Mid-Year Review of the Consolidated Appeal for Chad 2012

13 July 2012

As anticipated, erratic rainfall in 2011 led to below-average harvests in Chad, causing significant food security concerns in 2012.  The Comité d’Action pour la Sécurité Alimentaire et la Gestion des Catastrophes (Action Committee for Food Security and Disaster Management) has raised serious concerns about the resilience of affected families. An estimated 1.6 million people already suffering from food insecurity and malnutrition also face longer-term resilience problems. In total, an estimated 3.6 million people are at risk of food insecurity.  After two years of continued shocks, the pastoralist communities are facing difficulties in overcoming additional challenges. 

In the Sahel belt, the rate of acute malnutrition has been above the acceptable threshold for several years (the average in Greater Kanem region is above 22%).  Now, however, admissions to nutritional centres for severe acute malnutrition spiked in the first four months of 2012—43,000 people, three to four times more cases than the same period in 2011 and 2010.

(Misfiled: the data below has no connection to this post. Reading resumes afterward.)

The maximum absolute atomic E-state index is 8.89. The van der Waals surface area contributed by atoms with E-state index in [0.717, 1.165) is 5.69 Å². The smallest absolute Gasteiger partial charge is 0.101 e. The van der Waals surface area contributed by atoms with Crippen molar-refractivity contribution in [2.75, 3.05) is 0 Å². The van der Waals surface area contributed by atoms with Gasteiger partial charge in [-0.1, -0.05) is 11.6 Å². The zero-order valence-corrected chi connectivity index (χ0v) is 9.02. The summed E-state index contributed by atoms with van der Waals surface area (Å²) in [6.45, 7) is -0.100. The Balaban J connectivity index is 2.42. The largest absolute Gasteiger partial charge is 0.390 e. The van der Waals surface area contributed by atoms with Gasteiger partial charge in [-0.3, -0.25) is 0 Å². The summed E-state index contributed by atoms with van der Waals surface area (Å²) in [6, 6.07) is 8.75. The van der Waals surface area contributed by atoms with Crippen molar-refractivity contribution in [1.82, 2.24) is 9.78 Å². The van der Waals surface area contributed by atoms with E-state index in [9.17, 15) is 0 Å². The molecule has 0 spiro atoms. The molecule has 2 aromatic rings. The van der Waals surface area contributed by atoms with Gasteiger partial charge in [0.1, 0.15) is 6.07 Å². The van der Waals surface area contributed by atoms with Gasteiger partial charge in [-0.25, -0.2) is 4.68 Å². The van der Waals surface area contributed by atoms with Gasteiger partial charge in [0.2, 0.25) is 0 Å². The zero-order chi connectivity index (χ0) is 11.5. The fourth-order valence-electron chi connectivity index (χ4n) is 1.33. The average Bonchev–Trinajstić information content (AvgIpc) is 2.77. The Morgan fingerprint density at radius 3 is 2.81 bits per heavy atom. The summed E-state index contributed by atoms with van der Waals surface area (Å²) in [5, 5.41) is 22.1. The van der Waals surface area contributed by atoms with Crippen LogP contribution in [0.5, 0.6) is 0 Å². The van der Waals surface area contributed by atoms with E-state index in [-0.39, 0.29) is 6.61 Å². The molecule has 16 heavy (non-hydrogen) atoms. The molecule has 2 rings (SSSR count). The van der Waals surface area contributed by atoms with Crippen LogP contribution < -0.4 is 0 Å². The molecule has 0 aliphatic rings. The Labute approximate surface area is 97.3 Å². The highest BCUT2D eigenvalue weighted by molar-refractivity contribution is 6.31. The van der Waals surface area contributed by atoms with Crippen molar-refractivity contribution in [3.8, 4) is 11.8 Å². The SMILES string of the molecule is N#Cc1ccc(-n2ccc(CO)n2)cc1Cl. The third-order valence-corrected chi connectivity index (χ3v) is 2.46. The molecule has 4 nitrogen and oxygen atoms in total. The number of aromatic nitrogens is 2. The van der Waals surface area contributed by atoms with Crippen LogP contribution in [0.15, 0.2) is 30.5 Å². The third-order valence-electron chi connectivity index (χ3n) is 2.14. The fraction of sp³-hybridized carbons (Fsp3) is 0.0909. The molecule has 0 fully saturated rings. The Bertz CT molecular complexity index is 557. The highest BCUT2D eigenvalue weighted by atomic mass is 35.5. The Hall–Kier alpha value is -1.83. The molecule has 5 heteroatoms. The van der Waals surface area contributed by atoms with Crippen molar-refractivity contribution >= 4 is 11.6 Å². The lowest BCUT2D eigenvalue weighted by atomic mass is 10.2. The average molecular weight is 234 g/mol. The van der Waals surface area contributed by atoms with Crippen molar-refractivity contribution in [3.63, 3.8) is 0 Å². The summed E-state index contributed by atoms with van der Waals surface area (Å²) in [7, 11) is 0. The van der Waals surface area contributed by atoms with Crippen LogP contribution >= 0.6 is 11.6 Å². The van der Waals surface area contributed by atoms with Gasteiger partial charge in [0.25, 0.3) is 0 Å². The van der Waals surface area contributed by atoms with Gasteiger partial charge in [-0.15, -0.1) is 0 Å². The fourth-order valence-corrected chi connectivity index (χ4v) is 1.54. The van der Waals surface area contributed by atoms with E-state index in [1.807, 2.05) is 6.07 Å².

The country is experiencing a resurgence of communicable diseases such as poliomyelitis, measles and guinea worm.  Fortunately no cholera cases have been confirmed in Chad yet in 2012; however the rainy season has yet to begin.

Displacement and population movements remain a significant cause of concern.  Because of the Libyan crisis, more than 90,000 Chadian migrant workers returned to their regions of origin or settled in transit zones, mostly in and around Faya, N’Djamena and the Sahel belt, an area already vulnerable to food crisis.  In addition to the 125,000 internally displaced people (IDPs), there are still 281,311 Sudanese refugees in eastern Chad and 54,573 Central African refugees in the southeast of the country.